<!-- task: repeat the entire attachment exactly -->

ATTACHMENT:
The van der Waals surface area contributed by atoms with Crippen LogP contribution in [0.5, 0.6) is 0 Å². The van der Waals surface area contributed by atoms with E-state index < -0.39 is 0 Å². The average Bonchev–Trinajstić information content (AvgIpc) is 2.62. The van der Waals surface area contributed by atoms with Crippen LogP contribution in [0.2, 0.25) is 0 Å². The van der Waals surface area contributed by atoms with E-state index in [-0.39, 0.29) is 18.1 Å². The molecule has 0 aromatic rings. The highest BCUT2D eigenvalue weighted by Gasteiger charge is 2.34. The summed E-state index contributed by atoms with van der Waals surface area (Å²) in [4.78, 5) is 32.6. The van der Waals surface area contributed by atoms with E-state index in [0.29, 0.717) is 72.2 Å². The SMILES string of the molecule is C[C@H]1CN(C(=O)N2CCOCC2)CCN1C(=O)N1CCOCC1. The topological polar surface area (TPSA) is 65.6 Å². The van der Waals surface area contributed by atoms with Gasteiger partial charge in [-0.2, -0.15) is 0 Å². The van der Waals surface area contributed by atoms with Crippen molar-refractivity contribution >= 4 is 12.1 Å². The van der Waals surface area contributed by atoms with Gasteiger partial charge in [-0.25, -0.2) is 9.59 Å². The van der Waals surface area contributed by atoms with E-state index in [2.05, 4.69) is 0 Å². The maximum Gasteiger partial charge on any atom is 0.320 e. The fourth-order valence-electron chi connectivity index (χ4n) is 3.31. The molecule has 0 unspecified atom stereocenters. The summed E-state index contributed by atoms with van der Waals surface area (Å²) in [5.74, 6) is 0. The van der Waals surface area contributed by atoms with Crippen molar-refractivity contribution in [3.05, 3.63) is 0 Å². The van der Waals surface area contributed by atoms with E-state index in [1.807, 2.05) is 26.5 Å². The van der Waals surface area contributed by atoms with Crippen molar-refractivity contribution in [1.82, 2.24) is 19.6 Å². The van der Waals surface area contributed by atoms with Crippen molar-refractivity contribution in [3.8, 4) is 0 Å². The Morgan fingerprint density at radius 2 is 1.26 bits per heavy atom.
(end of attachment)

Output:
The van der Waals surface area contributed by atoms with Crippen LogP contribution in [0.5, 0.6) is 0 Å². The van der Waals surface area contributed by atoms with E-state index < -0.39 is 0 Å². The average Bonchev–Trinajstić information content (AvgIpc) is 2.62. The van der Waals surface area contributed by atoms with Crippen LogP contribution in [0.2, 0.25) is 0 Å². The van der Waals surface area contributed by atoms with E-state index in [-0.39, 0.29) is 18.1 Å². The molecule has 0 aromatic rings. The highest BCUT2D eigenvalue weighted by Gasteiger charge is 2.34. The summed E-state index contributed by atoms with van der Waals surface area (Å²) in [4.78, 5) is 32.6. The van der Waals surface area contributed by atoms with E-state index in [0.29, 0.717) is 72.2 Å². The SMILES string of the molecule is C[C@H]1CN(C(=O)N2CCOCC2)CCN1C(=O)N1CCOCC1. The topological polar surface area (TPSA) is 65.6 Å². The van der Waals surface area contributed by atoms with Gasteiger partial charge in [-0.2, -0.15) is 0 Å². The van der Waals surface area contributed by atoms with Crippen molar-refractivity contribution >= 4 is 12.1 Å². The van der Waals surface area contributed by atoms with Gasteiger partial charge in [-0.25, -0.2) is 9.59 Å². The van der Waals surface area contributed by atoms with E-state index in [2.05, 4.69) is 0 Å². The maximum Gasteiger partial charge on any atom is 0.320 e. The fourth-order valence-electron chi connectivity index (χ4n) is 3.31. The molecule has 0 unspecified atom stereocenters. The summed E-state index contributed by atoms with van der Waals surface area (Å²) in [5.74, 6) is 0. The van der Waals surface area contributed by atoms with Crippen molar-refractivity contribution in [3.05, 3.63) is 0 Å². The van der Waals surface area contributed by atoms with E-state index in [1.807, 2.05) is 26.5 Å². The van der Waals surface area contributed by atoms with Crippen molar-refractivity contribution in [1.82, 2.24) is 19.6 Å². The van der Waals surface area contributed by atoms with Crippen molar-refractivity contribution in [3.8, 4) is 0 Å². The Morgan fingerprint density at radius 2 is 1.26 bits per heavy atom.